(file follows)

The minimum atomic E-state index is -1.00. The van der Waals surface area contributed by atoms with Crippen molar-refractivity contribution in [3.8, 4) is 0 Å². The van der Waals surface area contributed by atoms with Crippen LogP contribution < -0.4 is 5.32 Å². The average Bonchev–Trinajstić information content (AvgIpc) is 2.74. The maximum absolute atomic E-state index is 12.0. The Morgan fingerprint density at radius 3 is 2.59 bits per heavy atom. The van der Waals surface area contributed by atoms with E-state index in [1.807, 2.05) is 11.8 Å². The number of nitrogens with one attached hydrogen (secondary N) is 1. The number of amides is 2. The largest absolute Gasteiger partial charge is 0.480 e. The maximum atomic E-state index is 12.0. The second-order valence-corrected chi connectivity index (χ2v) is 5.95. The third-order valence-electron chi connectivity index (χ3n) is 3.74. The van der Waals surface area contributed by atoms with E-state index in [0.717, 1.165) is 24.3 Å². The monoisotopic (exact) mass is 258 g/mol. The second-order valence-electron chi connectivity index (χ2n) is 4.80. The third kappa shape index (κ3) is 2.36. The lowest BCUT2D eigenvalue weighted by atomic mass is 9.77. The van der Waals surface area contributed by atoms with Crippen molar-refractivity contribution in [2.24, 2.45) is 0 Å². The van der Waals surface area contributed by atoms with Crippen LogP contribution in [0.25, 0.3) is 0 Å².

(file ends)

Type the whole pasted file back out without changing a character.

The minimum atomic E-state index is -1.00. The van der Waals surface area contributed by atoms with Crippen molar-refractivity contribution in [3.8, 4) is 0 Å². The van der Waals surface area contributed by atoms with Crippen LogP contribution < -0.4 is 5.32 Å². The average Bonchev–Trinajstić information content (AvgIpc) is 2.74. The maximum absolute atomic E-state index is 12.0. The Morgan fingerprint density at radius 3 is 2.59 bits per heavy atom. The van der Waals surface area contributed by atoms with E-state index in [1.807, 2.05) is 11.8 Å². The number of nitrogens with one attached hydrogen (secondary N) is 1. The number of amides is 2. The largest absolute Gasteiger partial charge is 0.480 e. The maximum atomic E-state index is 12.0. The second-order valence-corrected chi connectivity index (χ2v) is 5.95. The third-order valence-electron chi connectivity index (χ3n) is 3.74. The van der Waals surface area contributed by atoms with E-state index in [0.717, 1.165) is 24.3 Å². The monoisotopic (exact) mass is 258 g/mol. The second-order valence-electron chi connectivity index (χ2n) is 4.80. The third kappa shape index (κ3) is 2.36. The lowest BCUT2D eigenvalue weighted by atomic mass is 9.77. The van der Waals surface area contributed by atoms with Crippen molar-refractivity contribution in [2.24, 2.45) is 0 Å². The van der Waals surface area contributed by atoms with Crippen LogP contribution in [0.25, 0.3) is 0 Å².